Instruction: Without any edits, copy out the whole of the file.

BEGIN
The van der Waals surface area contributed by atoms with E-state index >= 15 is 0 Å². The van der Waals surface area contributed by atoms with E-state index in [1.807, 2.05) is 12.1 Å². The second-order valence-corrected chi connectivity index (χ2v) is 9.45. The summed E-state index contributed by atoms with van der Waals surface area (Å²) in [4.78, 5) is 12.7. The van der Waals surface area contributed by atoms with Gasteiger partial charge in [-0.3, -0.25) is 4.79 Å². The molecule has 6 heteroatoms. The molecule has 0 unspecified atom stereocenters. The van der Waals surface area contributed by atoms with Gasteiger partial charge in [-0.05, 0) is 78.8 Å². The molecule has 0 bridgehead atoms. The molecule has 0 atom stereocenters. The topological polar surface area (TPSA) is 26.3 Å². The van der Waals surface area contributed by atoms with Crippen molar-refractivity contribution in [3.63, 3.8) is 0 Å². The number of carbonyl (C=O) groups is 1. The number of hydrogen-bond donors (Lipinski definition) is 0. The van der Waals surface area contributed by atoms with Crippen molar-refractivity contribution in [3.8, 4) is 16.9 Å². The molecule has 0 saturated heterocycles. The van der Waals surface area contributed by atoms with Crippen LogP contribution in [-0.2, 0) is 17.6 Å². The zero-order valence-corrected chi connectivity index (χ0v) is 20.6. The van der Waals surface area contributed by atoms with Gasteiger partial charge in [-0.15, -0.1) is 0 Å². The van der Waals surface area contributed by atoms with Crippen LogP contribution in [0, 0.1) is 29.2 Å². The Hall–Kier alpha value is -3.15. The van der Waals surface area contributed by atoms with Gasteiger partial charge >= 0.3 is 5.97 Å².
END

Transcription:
The van der Waals surface area contributed by atoms with E-state index >= 15 is 0 Å². The van der Waals surface area contributed by atoms with E-state index in [1.807, 2.05) is 12.1 Å². The second-order valence-corrected chi connectivity index (χ2v) is 9.45. The summed E-state index contributed by atoms with van der Waals surface area (Å²) in [4.78, 5) is 12.7. The van der Waals surface area contributed by atoms with Gasteiger partial charge in [-0.3, -0.25) is 4.79 Å². The molecule has 6 heteroatoms. The molecule has 0 unspecified atom stereocenters. The van der Waals surface area contributed by atoms with Gasteiger partial charge in [-0.05, 0) is 78.8 Å². The molecule has 0 bridgehead atoms. The molecule has 0 atom stereocenters. The topological polar surface area (TPSA) is 26.3 Å². The van der Waals surface area contributed by atoms with Crippen molar-refractivity contribution in [3.63, 3.8) is 0 Å². The number of carbonyl (C=O) groups is 1. The number of hydrogen-bond donors (Lipinski definition) is 0. The van der Waals surface area contributed by atoms with Crippen molar-refractivity contribution in [3.8, 4) is 16.9 Å². The molecule has 0 saturated heterocycles. The van der Waals surface area contributed by atoms with Crippen LogP contribution in [-0.2, 0) is 17.6 Å². The zero-order valence-corrected chi connectivity index (χ0v) is 20.6. The van der Waals surface area contributed by atoms with Gasteiger partial charge in [-0.15, -0.1) is 0 Å². The van der Waals surface area contributed by atoms with Crippen LogP contribution in [0, 0.1) is 29.2 Å². The Hall–Kier alpha value is -3.15. The van der Waals surface area contributed by atoms with Gasteiger partial charge >= 0.3 is 5.97 Å².